To succeed in Haiti, U.S. must find means to ease hostilities between rich and poor

October 02, 1994|By Gilbert A. Lewthwaite | Gilbert A. Lewthwaite,Sun Staff Correspondent

PORT-AU-PRINCE,HAITI — PORT-AU-PRINCE, Haiti -- The rich, in their villas in the cooler, blossom-covered hills of Petionville, sleep these nights with the nightmare of being "necklaced" with flaming gasoline-filled tires.

The poor, in their shanties in the sweltering, stinking slums of Cite Soleil, have sweeter dreams, of running water, tables filled with food, of jobs.

Only if President Jean-Bertrand Aristide's impending return dispels the nightmares of the one and fulfills the dreams of the other -- while keeping both from each other's throats -- will the United States' intervention here be successful.

That is no small order.

This is a country steeped in violence, torn by extremes and laden with resentments. It will take nothing less than a change in the national character, even a reversal of history, for Haiti to become peaceful and modestly prosperous in the 21st century.

It will also take a huge investment of time and money by the international community, led by the United States, to breathe life into the moribund economy. A jump-start of no less than $550 million has been earmarked for Haiti in its first year under Father Aristide's renewed democracy.

The mission here is constantly shifting gear: The first week the priority was to establish a military presence; last week it was to reintroduce the institutions of democracy; this week it will be to keep control of an increasingly explosive situation that the normal forces of law and order seem either unwilling or unable to control.

Throughout, the United States has been, and is, fostering a gradual return to normality. One day it lifted its economic embargo. The next it protected legislators as Parliament met for the first time in 16 months. The following, it brought the mayor of Port-au-Prince, Evans Paul, out of hiding to reoccupy City Hall.

To further convince ordinary Haitians that the U.S. force is a benign presence, military engineers worked frantically to refire the generators that supply this city with electricity but which had all but closed down for lack of fuel and spare parts because of the United Nations embargo. Thursday night, the lights went back on in Port-au-Prince.

The rationale is to use this progressive return to normality to calm an excitable population, to convince Haitians that better days are not far ahead, and to prevent the resentment and fear that has grown over three years of public terror from exploding into a bloody outburst of retaliatory street justice, as it has a couple of times already.

But, despite the Clinton administration's best efforts, the United States is being drawn ever more deeply into the chasm between the two sides. As one Haitian businessman, who asked not to be named, put it: "If the U.S. really wants to change things here, it has to take control now. Otherwise, you will see civil war after Aristide returns."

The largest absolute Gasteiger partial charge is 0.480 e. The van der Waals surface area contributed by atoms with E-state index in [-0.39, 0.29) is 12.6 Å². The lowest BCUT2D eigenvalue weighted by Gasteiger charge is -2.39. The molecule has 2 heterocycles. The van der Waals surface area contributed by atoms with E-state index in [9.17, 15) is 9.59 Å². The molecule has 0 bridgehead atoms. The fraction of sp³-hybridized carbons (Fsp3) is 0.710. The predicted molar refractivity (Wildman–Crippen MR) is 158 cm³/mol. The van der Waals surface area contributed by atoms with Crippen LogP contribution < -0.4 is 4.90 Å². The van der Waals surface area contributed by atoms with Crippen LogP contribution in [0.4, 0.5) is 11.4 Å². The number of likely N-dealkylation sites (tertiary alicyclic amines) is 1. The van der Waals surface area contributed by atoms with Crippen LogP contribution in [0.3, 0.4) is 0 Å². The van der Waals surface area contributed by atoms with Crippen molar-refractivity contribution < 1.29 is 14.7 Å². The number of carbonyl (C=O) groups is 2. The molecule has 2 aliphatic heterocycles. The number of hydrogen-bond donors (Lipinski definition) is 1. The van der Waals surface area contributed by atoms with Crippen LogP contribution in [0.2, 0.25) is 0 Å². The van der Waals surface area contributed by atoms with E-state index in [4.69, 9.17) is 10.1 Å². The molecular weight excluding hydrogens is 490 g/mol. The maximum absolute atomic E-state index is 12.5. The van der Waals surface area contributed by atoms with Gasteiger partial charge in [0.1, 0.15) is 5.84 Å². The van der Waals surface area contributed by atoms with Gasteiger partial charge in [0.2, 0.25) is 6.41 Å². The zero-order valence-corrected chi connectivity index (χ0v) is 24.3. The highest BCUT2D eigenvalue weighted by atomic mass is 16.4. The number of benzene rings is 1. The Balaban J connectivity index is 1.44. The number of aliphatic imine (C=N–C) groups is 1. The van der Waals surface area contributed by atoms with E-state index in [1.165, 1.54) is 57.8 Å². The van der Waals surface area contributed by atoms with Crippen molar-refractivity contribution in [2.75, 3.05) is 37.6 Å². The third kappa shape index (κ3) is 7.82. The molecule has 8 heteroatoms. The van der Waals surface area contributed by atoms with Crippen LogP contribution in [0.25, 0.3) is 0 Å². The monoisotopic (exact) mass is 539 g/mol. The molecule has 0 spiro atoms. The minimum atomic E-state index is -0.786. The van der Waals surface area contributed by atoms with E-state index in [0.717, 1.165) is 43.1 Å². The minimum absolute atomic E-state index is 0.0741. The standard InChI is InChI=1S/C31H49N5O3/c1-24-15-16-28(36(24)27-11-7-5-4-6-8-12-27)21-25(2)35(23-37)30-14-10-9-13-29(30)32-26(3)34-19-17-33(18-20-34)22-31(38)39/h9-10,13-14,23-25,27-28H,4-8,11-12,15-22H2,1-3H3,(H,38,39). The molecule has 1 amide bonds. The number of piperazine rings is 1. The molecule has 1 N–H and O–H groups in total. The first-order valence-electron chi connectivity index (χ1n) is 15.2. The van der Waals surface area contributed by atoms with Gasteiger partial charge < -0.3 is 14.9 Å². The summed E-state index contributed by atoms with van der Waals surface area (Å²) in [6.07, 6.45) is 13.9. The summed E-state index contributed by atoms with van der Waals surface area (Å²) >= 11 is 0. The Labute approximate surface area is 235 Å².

All the time, U.S. patrols are making their presence felt. But the Haitians keep asking a passionate, almost angry, question: When are they going to disarm the bad guys?

The more than 20,000 U.S. troops now in this nation, which is little larger than Maryland, remain popular with ordinary Haitians, even though the citizens may wonder why the soldiers have been standing by so carefully. They are, of course, less welcomed by the elite, who see them as heralding unwanted change.

Ironies in U.S. involvement

This has been a military venture filled with irony, from the notion that the U.S. commander, Lt. Gen. Hugh Shelton, pays the Haitian dictator, Lt. Gen. Raoul Cedras, the courtesy of calling on him at his headquarters, to the mind-boggling idea that U.S. military police are co-operating with Haitian police to provide security for the return of Father Aristide.

The major irony, of course, is that if there has been logistical success in getting so many troops here safely, the tactical setbacks showed the way forward.

* When a Haitian demonstrator was beaten to death by police in front of U.S. soldiers, it was a salutary prompt to the Clinton administration to get its priorities right.

It quickly extended the soldiers' mandate from protecting themselves and other Americans to also saving Haitians from violence.

Until then, the U.S. military had been in danger of seeming to be entirely too cozy with the dictators, allowing them to continue to terrorize the population while seeking their cooperation on security issues.

* The killing by Marines of 10 Haitian security officers in Cap-Haitien immediately provoked fears of reprisals by the still-armed Haitian military, police and paramilitary "attaches," already humiliated and angered by the U.S. armed presence. Instead, it appears to have created a recognition of reality, that the United States has overwhelming force and anyone who challenges it will pay heavily, probably with his life. This may not prevent isolated incidents of terror, but it appears to be discouraging firefights.

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